Just over a year ago, astronomers tapped into the power of the Event Horizon Telescope (EHT), a network of eight radio telescopes scattered across the globe, to capture the very first true photograph of a black hole. The lucky black hole that got its now famous self-portrait captured by the EHT was none other than M87*.
The photograph didn’t appear as much else than a hazy photograph of a glowing ring with a dark black blob in the center of it, and that’s because we effectively photographed the black hole’s accretion disk. Black holes in and of themselves are, after all, invisible because they absorb all nearby light. That said, the dark mass at the center is actually the black hole’s shadow.
One thing the photograph didn’t reveal, however, is the theoretical photon ring. In this region around a black hole, photons can be influenced by the black hole’s gravity enough to make them orbit the black hole, but not quite enough to drag them in completely. Instead, those photons are able to escape the gravitational influence and escape away to an observer.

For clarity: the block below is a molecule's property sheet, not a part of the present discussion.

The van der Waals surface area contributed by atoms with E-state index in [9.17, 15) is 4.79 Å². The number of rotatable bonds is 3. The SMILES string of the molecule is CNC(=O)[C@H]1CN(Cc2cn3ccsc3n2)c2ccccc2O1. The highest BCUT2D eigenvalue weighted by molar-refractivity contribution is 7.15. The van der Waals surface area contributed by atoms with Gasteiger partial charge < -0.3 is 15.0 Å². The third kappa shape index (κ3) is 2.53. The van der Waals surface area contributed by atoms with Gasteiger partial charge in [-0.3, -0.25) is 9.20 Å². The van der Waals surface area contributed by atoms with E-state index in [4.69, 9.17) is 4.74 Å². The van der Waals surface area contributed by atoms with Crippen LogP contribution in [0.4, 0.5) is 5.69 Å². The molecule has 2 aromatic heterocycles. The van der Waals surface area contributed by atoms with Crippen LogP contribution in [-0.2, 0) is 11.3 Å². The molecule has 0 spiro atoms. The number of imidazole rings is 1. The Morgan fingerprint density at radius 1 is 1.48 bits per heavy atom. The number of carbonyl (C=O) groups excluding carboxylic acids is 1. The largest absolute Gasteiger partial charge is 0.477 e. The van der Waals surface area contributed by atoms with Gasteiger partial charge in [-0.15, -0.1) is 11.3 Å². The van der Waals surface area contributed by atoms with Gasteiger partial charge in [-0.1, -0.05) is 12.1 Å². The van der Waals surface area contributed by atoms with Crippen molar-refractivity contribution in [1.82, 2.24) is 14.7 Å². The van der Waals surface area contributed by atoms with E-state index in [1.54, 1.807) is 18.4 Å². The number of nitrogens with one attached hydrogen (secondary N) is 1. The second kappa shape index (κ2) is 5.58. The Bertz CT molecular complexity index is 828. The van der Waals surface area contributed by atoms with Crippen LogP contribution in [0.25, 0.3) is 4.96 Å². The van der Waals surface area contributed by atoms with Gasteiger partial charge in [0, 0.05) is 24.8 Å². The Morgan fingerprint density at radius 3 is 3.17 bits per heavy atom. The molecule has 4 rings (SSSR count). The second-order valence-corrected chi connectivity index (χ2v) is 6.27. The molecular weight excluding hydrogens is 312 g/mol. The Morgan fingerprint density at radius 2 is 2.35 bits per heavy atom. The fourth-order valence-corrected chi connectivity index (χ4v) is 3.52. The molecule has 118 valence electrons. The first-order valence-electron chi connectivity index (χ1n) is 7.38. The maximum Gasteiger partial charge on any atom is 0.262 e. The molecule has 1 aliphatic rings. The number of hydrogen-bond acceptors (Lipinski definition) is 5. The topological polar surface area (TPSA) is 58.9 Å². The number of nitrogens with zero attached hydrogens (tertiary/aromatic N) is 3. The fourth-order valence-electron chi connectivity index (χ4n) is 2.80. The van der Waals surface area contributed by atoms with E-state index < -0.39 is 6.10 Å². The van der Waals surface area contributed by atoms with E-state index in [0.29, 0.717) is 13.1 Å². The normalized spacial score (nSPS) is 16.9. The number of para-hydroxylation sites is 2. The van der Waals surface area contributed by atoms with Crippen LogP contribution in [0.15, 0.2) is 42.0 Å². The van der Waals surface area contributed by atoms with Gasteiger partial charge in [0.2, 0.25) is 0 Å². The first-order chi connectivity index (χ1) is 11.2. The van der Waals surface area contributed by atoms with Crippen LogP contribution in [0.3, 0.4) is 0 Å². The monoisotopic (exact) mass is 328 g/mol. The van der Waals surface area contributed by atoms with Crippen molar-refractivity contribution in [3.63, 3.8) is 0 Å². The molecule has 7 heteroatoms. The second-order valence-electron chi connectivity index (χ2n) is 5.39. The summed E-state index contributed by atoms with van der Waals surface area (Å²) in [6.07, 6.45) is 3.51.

Einstein’s theory of general relativity insinuates that such a photon ring would have to exist, but with no proof to back that theory up, it isn’t something that we can yet accept as fact. But here’s the problem: if a radio telescope the size of our Earth couldn’t pick it up, just how big of a telescope would we need to make it happen?
As it would seem, it may be possible to increase the resolution of the existing EHT with just one more radio telescope component. But instead of having that component here on Earth, astronomers have proposed including a space-based component, either orbiting the Earth or situated on the Moon. Doing this would increase the EHT’s resolution and provide a less obscured image due to the lack of an atmosphere, and it would be potentially clear enough to at least confirm or deny whether such a photon ring exists.
It could be a while before the EHT adopts another observation element, but when it does, the scientific community will be ready.